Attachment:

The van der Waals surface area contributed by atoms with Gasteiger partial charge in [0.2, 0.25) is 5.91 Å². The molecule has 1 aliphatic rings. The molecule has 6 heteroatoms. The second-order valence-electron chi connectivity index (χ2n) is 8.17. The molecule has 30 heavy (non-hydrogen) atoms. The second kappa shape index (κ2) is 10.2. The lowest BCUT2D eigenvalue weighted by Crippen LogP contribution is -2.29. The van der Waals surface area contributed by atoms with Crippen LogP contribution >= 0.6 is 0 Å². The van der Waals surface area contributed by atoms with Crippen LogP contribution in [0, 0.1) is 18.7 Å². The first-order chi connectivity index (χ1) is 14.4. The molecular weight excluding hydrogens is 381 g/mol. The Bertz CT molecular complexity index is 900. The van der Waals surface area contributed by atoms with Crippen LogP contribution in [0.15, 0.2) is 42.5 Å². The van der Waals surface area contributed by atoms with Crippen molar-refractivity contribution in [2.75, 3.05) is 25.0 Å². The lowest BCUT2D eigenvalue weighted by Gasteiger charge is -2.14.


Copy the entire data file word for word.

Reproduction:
The van der Waals surface area contributed by atoms with Gasteiger partial charge in [0.2, 0.25) is 5.91 Å². The molecule has 1 aliphatic rings. The molecule has 6 heteroatoms. The second-order valence-electron chi connectivity index (χ2n) is 8.17. The molecule has 30 heavy (non-hydrogen) atoms. The second kappa shape index (κ2) is 10.2. The lowest BCUT2D eigenvalue weighted by Crippen LogP contribution is -2.29. The van der Waals surface area contributed by atoms with Crippen LogP contribution >= 0.6 is 0 Å². The van der Waals surface area contributed by atoms with Crippen LogP contribution in [0, 0.1) is 18.7 Å². The first-order chi connectivity index (χ1) is 14.4. The molecular weight excluding hydrogens is 381 g/mol. The Bertz CT molecular complexity index is 900. The van der Waals surface area contributed by atoms with Crippen LogP contribution in [0.15, 0.2) is 42.5 Å². The van der Waals surface area contributed by atoms with Crippen molar-refractivity contribution in [2.75, 3.05) is 25.0 Å². The lowest BCUT2D eigenvalue weighted by Gasteiger charge is -2.14.